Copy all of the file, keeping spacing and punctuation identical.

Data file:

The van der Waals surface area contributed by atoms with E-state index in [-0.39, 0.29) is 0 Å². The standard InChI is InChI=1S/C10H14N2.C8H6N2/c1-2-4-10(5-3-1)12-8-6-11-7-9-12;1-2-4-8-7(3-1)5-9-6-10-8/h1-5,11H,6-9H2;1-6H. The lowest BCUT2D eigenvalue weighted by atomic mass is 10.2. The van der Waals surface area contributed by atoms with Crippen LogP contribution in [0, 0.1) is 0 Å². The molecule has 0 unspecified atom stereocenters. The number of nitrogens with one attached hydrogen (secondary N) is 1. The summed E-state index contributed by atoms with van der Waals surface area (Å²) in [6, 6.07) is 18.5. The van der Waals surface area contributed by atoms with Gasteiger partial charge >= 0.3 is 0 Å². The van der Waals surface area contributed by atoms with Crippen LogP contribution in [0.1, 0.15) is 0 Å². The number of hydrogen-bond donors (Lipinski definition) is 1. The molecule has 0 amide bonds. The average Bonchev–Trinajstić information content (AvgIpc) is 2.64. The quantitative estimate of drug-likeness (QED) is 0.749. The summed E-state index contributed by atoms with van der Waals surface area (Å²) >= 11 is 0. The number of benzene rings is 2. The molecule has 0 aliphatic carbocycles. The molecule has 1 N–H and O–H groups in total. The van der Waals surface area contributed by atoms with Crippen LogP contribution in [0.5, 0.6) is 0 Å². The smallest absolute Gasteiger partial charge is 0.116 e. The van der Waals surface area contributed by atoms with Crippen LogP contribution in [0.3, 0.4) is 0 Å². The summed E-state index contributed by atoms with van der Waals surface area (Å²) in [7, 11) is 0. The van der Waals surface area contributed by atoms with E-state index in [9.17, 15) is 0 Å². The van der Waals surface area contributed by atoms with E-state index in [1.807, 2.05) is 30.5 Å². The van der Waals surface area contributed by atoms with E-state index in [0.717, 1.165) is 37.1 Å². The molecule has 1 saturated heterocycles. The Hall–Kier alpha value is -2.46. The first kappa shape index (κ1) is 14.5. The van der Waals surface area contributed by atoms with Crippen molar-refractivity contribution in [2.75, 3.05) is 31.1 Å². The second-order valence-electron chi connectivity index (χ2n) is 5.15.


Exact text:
The van der Waals surface area contributed by atoms with E-state index in [-0.39, 0.29) is 0 Å². The standard InChI is InChI=1S/C10H14N2.C8H6N2/c1-2-4-10(5-3-1)12-8-6-11-7-9-12;1-2-4-8-7(3-1)5-9-6-10-8/h1-5,11H,6-9H2;1-6H. The lowest BCUT2D eigenvalue weighted by atomic mass is 10.2. The van der Waals surface area contributed by atoms with Crippen LogP contribution in [0, 0.1) is 0 Å². The molecule has 0 unspecified atom stereocenters. The number of nitrogens with one attached hydrogen (secondary N) is 1. The summed E-state index contributed by atoms with van der Waals surface area (Å²) in [6, 6.07) is 18.5. The van der Waals surface area contributed by atoms with Gasteiger partial charge >= 0.3 is 0 Å². The van der Waals surface area contributed by atoms with Crippen LogP contribution in [0.1, 0.15) is 0 Å². The number of hydrogen-bond donors (Lipinski definition) is 1. The molecule has 0 amide bonds. The average Bonchev–Trinajstić information content (AvgIpc) is 2.64. The quantitative estimate of drug-likeness (QED) is 0.749. The summed E-state index contributed by atoms with van der Waals surface area (Å²) >= 11 is 0. The number of benzene rings is 2. The molecule has 0 aliphatic carbocycles. The molecule has 1 N–H and O–H groups in total. The van der Waals surface area contributed by atoms with Crippen LogP contribution in [0.5, 0.6) is 0 Å². The smallest absolute Gasteiger partial charge is 0.116 e. The van der Waals surface area contributed by atoms with Crippen LogP contribution in [0.3, 0.4) is 0 Å². The summed E-state index contributed by atoms with van der Waals surface area (Å²) in [7, 11) is 0. The van der Waals surface area contributed by atoms with E-state index in [9.17, 15) is 0 Å². The van der Waals surface area contributed by atoms with E-state index in [1.807, 2.05) is 30.5 Å². The van der Waals surface area contributed by atoms with E-state index in [0.717, 1.165) is 37.1 Å². The molecule has 1 saturated heterocycles. The Hall–Kier alpha value is -2.46. The first kappa shape index (κ1) is 14.5. The van der Waals surface area contributed by atoms with Crippen molar-refractivity contribution in [2.75, 3.05) is 31.1 Å². The second-order valence-electron chi connectivity index (χ2n) is 5.15.